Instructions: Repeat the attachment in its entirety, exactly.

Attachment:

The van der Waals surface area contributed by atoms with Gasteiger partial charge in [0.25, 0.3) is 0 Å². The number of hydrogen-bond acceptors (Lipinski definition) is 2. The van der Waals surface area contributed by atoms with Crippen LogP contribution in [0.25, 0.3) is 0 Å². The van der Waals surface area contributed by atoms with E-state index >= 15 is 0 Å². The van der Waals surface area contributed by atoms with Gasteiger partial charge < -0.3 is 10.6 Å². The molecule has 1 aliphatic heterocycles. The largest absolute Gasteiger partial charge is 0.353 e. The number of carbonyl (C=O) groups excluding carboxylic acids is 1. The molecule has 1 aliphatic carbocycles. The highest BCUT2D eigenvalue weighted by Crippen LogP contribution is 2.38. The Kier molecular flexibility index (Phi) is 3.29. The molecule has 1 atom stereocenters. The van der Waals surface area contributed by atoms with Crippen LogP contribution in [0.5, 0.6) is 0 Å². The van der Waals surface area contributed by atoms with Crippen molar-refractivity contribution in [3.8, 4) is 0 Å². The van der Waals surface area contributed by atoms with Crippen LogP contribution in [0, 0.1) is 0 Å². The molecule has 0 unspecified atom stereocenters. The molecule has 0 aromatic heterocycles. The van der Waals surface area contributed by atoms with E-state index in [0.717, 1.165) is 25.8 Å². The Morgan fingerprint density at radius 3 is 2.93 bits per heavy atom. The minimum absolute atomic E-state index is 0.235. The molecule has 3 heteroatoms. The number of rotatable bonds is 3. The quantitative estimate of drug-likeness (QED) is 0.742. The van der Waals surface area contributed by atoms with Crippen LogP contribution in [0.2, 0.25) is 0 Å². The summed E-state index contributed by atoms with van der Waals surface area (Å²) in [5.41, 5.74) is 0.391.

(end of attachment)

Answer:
The van der Waals surface area contributed by atoms with Gasteiger partial charge in [0.25, 0.3) is 0 Å². The number of hydrogen-bond acceptors (Lipinski definition) is 2. The van der Waals surface area contributed by atoms with Crippen LogP contribution in [0.25, 0.3) is 0 Å². The van der Waals surface area contributed by atoms with E-state index >= 15 is 0 Å². The van der Waals surface area contributed by atoms with Gasteiger partial charge < -0.3 is 10.6 Å². The molecule has 1 aliphatic heterocycles. The largest absolute Gasteiger partial charge is 0.353 e. The number of carbonyl (C=O) groups excluding carboxylic acids is 1. The molecule has 1 aliphatic carbocycles. The highest BCUT2D eigenvalue weighted by Crippen LogP contribution is 2.38. The Kier molecular flexibility index (Phi) is 3.29. The molecule has 1 atom stereocenters. The van der Waals surface area contributed by atoms with Crippen LogP contribution in [0.5, 0.6) is 0 Å². The van der Waals surface area contributed by atoms with Crippen molar-refractivity contribution in [3.8, 4) is 0 Å². The van der Waals surface area contributed by atoms with Crippen LogP contribution in [0, 0.1) is 0 Å². The molecule has 0 unspecified atom stereocenters. The molecule has 0 aromatic heterocycles. The van der Waals surface area contributed by atoms with E-state index in [0.717, 1.165) is 25.8 Å². The Morgan fingerprint density at radius 3 is 2.93 bits per heavy atom. The minimum absolute atomic E-state index is 0.235. The molecule has 3 heteroatoms. The number of rotatable bonds is 3. The quantitative estimate of drug-likeness (QED) is 0.742. The van der Waals surface area contributed by atoms with Crippen LogP contribution in [0.2, 0.25) is 0 Å². The summed E-state index contributed by atoms with van der Waals surface area (Å²) in [5.41, 5.74) is 0.391.